Goals and objectives

under this heading you want to be clear and get specific what you goals and objects are ( how you are going to measure success). Here you can be crystal clear about what you priorities are ( as this is the section you can revisit this anytime you need to make a difficult decision.)

Tasks, Deliverables or output

this allows you to be specific about

  • what tasks (or chunks of work ) need to be completed
  • what is the products that will come out the end of these processes
  • maybe when you expect these to be delivered
  • and what kind of specifcations, format and quality you expect these outputs to be delivered at.

detail the assumptions of what will be delivered

Current activities

(digital marketing, programming) this is a heading lots of consulting firms ask the clients to give an overview of what assets and activities the client is already using to achieve its goals in the area. It allows the people doing the work to understand what type of existing things can be leveraged or how the new initiative should link in with. For our purposes this section should provide information about SLQ's usual program exhibitions in the Gallery and the programs. it might refer to previous community engagement projects we've done at the edge in the past.

Key features

(What are we going to do thats new? ) this is usually an overview of what sets the deliverables apart from the current activities, or sets it apart from other products available. I think this will be a useful heading to explain the specific way we want to work with community and have the work driven by community ideas and how the process (cause it is a process driven project) will be different to other types of offerings you would see in the SLQ gallery and other cultural institutions.

Key messaging, tone and or attitude

Usually this a key message embeded or consumer aspiration that marketers, branders or creatives in the commercial creative industry. want associated with their product. In this context its what messages or sense do we want people involved in the development of this community project or attending the exhibition.

Target audience

usually this is pretty straight forward -its usually “who are we making these the above key messages for? but this turns into a meta mess pretty quick. Is the audience the people who'll come along to the exhibition? or is it. the people who'll get involved in the community process to create the exhibition? The answer is…yes! both. But this creative brief is being drafted to inform this community of makers and the art work they make… so lets take this into account when we write this thing.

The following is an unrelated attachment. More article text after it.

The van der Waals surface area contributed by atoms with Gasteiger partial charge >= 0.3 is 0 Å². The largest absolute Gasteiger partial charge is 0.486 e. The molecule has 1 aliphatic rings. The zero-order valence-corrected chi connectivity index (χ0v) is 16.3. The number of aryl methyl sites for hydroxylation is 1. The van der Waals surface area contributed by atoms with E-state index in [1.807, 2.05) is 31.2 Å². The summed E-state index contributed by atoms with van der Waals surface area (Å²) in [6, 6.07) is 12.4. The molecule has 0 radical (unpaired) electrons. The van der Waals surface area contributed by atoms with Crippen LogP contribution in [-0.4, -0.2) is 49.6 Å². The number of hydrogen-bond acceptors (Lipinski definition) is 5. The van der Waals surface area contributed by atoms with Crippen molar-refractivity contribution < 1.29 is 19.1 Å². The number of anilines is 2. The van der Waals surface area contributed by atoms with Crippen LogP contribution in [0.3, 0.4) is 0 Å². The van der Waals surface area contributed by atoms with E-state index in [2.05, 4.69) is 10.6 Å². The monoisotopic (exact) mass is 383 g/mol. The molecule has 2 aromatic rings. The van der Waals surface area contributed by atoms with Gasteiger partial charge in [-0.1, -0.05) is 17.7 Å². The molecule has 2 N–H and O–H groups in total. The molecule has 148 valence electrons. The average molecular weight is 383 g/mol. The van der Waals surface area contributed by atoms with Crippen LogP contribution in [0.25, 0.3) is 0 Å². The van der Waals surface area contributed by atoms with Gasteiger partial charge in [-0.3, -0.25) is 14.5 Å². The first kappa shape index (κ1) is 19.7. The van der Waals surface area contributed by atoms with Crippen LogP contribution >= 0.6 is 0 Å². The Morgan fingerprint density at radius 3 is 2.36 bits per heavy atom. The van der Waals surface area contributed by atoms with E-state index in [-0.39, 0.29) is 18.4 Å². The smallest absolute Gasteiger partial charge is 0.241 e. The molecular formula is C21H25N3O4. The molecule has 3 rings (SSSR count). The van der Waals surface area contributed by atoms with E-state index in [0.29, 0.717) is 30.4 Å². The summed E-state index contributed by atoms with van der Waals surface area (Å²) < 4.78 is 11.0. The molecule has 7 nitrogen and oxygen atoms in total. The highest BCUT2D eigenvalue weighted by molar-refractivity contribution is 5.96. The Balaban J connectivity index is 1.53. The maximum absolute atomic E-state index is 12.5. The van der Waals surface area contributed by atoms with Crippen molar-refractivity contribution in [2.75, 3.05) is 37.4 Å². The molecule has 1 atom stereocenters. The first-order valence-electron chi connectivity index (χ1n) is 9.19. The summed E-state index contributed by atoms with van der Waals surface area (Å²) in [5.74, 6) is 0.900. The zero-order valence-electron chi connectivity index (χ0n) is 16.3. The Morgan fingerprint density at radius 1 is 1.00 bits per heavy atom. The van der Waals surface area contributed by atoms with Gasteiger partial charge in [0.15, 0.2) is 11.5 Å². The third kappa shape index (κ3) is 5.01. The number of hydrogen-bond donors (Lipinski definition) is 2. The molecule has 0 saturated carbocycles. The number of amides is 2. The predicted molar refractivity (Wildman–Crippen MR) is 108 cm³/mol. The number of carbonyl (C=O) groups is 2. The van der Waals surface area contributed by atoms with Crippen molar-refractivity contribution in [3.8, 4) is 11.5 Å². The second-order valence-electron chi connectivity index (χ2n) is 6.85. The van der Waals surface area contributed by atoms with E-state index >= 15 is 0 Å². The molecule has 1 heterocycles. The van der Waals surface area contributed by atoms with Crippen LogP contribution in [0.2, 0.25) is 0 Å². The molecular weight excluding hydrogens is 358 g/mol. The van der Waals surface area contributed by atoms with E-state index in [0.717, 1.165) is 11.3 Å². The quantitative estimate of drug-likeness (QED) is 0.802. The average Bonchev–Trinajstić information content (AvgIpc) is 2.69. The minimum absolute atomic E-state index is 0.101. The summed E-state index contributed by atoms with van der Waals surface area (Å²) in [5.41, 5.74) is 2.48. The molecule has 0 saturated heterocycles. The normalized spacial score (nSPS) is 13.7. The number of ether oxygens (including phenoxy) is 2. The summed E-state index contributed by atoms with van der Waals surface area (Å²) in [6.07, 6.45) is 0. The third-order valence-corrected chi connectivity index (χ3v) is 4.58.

What we do is pretty unique, there are very few place our customers can go to have the experiences we are offering. So its not competitors that we need to overcome. Its mainly

  • a lack of awareness
  • a lack of motivation (procrastination, apathy, value proposition, perceived cost) or
  • the administrative friction ( “its too hard to book-in, find information on your website, checkin when i arrive.”) involved in participating.

So in this case lets call this section Barriers to Engagement

Client-side project management

This one sometimes called contacts and usually explains who'll be the contact people who'll manage the day-to-day aspects for the project on the clients side. Who'll do things like make final decisions. Its about the outlining mechanics of the contract for the creatives who'll be delivering the outcomes of the project and being clear who'll manage the relationship from the client side.

In our case the client is the state library (a government owned institution) so we could rename this one and use it to explain some of the practical impacts of State Library commissioning this work, things that participants should be aware of.

things to mention here are

  • Fabrication Lab Safety System,
  • Patron responsible conduct
  • how the library will reserve the right to decide what are appropriate community standards for a SLQ community led exhibition.
  • the implications for individuals contributing ip to a community project and or the the SLQwiki
  • how we'd like to make decisions and
  • how we want the crews to communicate with us and each other

although these last 2 could probably have their own sections

Project timeline

General expectations about how the project will progress thru time and an overview of tasks and milestones

Project budget

This usually how much a client expects to spend on the project, but in this case, expectations of who will provide resources

Examples of Creative Briefs and brief writing toolkits

Creative Brief - Community design, prototype and fabrication sprint- Saturday Open Lab Crew

Keen to get your feedback. As per usual just add your comments as a wrap with your initials. Mick

The Saturday Arvo Crew is just one group of people that will be participating in a discrete component of the wider 2021 GRUMPUS Project.

So what is the Grumpus project?.. And how does our little piece of it fit in?

The following brief gives an overview of the wider GRUMPUS project, its goals and objectives. It also details the specific goals and objectives, tasks and milestones of this specific crew.

Having this information spelt out is a process that professional creatives use to make their work effective and efficient. So its good experience for anyone who might choose to go on and do this professionally. It also ensures that we have a clear purpose, can prioritise and have framework to facilitate good communication and collaborative decision making.  

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engagement/grumpus/workshops/the_creative_brief_for_the_community_process.txt · Last modified: 2021/08/29 10:00 by Michael Byrne